2013 Annual Report
1a.Objectives (from AD-416):
1. To search for and identify natural enemies of Schinus terebinthifolius Raddi (Anacardiaceae), Pistia stratiotes L. (Araceae), Salvinia molesta D.Mitch. (Salviniaceae), and Eichhornia crassipes (Mart.) Solms (Pontederiaceae) in Argentina and evaluate their potential use as biocontrol agents in the USA. When promising biocontrol agents are found, the following host range studies will be conducted: a) surveys of plant use under natural condition in the native range; and b) laboratory host specificity tests.
2. To export biological control agents of S. terebinthifolius, P. stratiotes, S. molesta, and E. crassipes to IPRL.
1b.Approach (from AD-416):
Collecting permits for the natural enemies of S. terebinthifolius, P. stratiotes, S. molesta, and E. crassipes will be obtained at the respective Provincial Fauna Directions. The insects will be collected mainly individually with aspirator or collecting the whole plant and will be held in plastic containers during the trip and provided fresh foliage until arrival to FUEDEI. Cultures of promising biocontrol agents will be established and data will be obtained on their biology: longevity, fecundity, duration of larval instars, etc. Host specificity tests: Adults of the candidates will be tested with feeding tests and with ovipositions test on the target weeds and on related plants. Test plants will be selected by phylogeny and environmental association. In addition, host specificity test will be performed o inmatures instars if necessary.
This research relates to in-house objectives: 2. Elucidate the ecology and population dynamics of targeted weeds and their potential insect and pathogen biological control agents, and investigate the impact of weed suppression on community and ecosystem structure and function. 3. Conduct faunistic and floristic inventories to discover natural enemies that may serve as biological control agents for target weeds including, but not limited to Brazilian pepper, lygodium, downy rose myrtle, skunk vine and Chinese tallow.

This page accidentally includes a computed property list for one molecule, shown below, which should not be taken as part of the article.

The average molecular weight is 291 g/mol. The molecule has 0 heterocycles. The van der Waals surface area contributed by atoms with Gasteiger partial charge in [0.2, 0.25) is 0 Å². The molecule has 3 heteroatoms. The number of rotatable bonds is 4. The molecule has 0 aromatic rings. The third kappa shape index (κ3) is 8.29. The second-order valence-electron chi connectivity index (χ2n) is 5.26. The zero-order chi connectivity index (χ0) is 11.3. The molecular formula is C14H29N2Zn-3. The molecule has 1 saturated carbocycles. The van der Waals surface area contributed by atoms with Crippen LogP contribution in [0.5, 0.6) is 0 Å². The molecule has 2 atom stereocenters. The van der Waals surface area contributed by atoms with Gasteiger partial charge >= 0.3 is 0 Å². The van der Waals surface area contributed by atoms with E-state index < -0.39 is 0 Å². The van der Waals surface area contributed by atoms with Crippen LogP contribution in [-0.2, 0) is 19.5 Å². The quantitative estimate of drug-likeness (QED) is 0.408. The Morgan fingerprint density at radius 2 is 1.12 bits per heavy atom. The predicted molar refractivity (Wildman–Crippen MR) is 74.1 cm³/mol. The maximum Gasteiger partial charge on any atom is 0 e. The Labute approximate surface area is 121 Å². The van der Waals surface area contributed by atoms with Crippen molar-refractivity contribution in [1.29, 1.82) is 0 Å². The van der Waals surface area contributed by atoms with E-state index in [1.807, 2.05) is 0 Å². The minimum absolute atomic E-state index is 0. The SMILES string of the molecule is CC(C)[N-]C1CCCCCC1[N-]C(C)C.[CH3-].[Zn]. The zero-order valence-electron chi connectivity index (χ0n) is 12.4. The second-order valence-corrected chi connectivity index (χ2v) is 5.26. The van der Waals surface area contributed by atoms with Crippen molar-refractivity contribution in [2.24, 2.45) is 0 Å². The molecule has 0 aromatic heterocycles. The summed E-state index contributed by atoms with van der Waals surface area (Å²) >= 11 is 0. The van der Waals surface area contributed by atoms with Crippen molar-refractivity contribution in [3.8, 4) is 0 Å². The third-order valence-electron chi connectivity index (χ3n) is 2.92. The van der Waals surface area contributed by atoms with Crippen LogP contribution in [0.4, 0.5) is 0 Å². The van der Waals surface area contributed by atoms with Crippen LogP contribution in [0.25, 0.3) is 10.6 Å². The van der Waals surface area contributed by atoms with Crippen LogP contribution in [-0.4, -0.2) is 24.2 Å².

Additional biological control agents will be sought for species for which some
control has been achieved, including melaleuca. It is intended to establish an official relationship between IPRL and FuEDEI in Argentina. As a result of establishing this non-funded SCA, we have obtained an export permit, the first issued since 2008, which resulted in the importation and colonization of L. pistiae, a new potential biological control agent for P. stratiotes. Together, in collaboration with the Argentinean foundation FuEDEI, we have also been developing biological control agents of Brazilian peppertree, Schinus terebinthifolius. This is an invasive weed from Brazil, Argentina, and adjacent countries that infests the natural and agricultural areas of south Florida and Hawaii. During the past 12 months we have worked together compiling and organizing the list of herbivore species associated with this plant in its native South American range. This list totals 104 species that include caterpillars (50 spp), beetles (27 spp), bugs (10 spp) and diseases (4 spp). Of these, there remain 26 species that have not been studied and that represent groups that might be suitable for biological control. These species will be the focus of future surveys and quarantine testing. Species accumulation curve analysis that monitors the progress of new species discovery with each survey indicates that additional species will be discovered with continued surveys. These results suggest that continued surveys are justified and will recover new species to be considered for biological control.